Griffith teens find meaning with art

A GROUP of Griffith teens who had never even picked up a welding rod four months ago are now creating auction worthy artwork.

Make It Happen, which is a joint collaborative project between Marian Catholic College, TAFE and Western Riverina Community College (WRCC), allowed 13 year 9 boys to gain confidence and know-how.

The sculptural works will be part of an exhibition and auction on Thursday at WRCC from 6pm.

Marian Catholic College's Libby Trembath called the project brilliant.

"This project has been one of the most rewarding ones I have been involved in as a teacher the growth in the boys over the short period is awesome on so many levels makes my heart sing," she said.

"The boys have been on bus trips to places like Lockhart and Morundah, shared "smoko" with the blokes at the men's shed, completed their white card and worked brilliantly as an unlikely team to come up with some amazing artworks.

"This program came about as the result of a proposal put in for youth engagement in Education and Training funding. The proposal was to promote in boys at risk of leaving school early an autonomous, self-regulatory and collaborative learning context around a problem based learning context (recycled materials into garden art) approach incorporating real life work simulations.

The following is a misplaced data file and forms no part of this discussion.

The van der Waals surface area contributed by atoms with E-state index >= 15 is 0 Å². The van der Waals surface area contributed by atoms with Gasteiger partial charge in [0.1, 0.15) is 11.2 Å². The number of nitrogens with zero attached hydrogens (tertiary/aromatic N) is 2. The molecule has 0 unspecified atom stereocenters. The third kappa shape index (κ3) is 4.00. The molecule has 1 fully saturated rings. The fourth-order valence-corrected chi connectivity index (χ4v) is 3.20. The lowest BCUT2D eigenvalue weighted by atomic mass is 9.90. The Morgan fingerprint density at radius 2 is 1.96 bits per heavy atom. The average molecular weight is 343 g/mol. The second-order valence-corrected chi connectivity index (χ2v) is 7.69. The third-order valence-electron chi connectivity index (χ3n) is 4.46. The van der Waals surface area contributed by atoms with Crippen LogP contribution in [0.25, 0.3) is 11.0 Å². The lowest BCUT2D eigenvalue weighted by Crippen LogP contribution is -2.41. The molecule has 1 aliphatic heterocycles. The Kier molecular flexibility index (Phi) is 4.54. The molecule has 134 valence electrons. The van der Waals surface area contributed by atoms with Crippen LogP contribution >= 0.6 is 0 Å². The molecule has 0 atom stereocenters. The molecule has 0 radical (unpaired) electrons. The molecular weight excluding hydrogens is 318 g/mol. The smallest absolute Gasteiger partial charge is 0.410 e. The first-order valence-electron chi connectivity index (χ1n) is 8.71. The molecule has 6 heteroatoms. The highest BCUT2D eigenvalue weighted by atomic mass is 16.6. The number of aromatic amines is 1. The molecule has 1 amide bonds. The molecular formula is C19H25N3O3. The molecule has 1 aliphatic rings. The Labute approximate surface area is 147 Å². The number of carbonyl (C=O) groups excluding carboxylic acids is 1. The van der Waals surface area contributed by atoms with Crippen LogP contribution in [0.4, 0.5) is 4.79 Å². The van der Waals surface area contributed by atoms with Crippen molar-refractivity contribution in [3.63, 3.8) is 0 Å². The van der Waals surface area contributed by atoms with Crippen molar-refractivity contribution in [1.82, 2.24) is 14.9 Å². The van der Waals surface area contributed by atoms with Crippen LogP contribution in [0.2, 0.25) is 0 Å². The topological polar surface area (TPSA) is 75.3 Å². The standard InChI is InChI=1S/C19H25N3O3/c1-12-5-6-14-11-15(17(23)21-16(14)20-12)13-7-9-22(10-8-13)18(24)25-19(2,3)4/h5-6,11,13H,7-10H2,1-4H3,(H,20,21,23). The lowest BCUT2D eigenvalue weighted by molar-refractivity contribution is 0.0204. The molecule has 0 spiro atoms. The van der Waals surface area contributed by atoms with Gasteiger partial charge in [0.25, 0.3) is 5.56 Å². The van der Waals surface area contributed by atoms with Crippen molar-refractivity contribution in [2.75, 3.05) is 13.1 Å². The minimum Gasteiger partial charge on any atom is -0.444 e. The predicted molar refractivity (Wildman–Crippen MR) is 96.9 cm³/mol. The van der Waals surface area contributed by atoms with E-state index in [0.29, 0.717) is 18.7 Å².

"It aimed to develop communication skills, literacy and numeracy skills, employability skills, technical skills and creativity in real world situations."

Mrs Trembath said, with the help of Graham Tarbit from TAFE, artist Hape Kiddle, Jenny Ellis and Sue Reynolds from WRCC and Marian teachers Jamie Gibbs and Kevin Salton, who have had lent a hand in the technical department, the program had been an outstanding success, "growing" the young men in many ways.

"It has been a real pulling together of resources," Mrs Trembath said.

"The expertise of these trainers and their ability to relate to the students has seen an amazing level of skill development, along with individual decision making and initiative within a safe working environment.

The exhibition and auction is open to the public, with funds raised going into a school account that will help fund a similar project for a group of kids next year.

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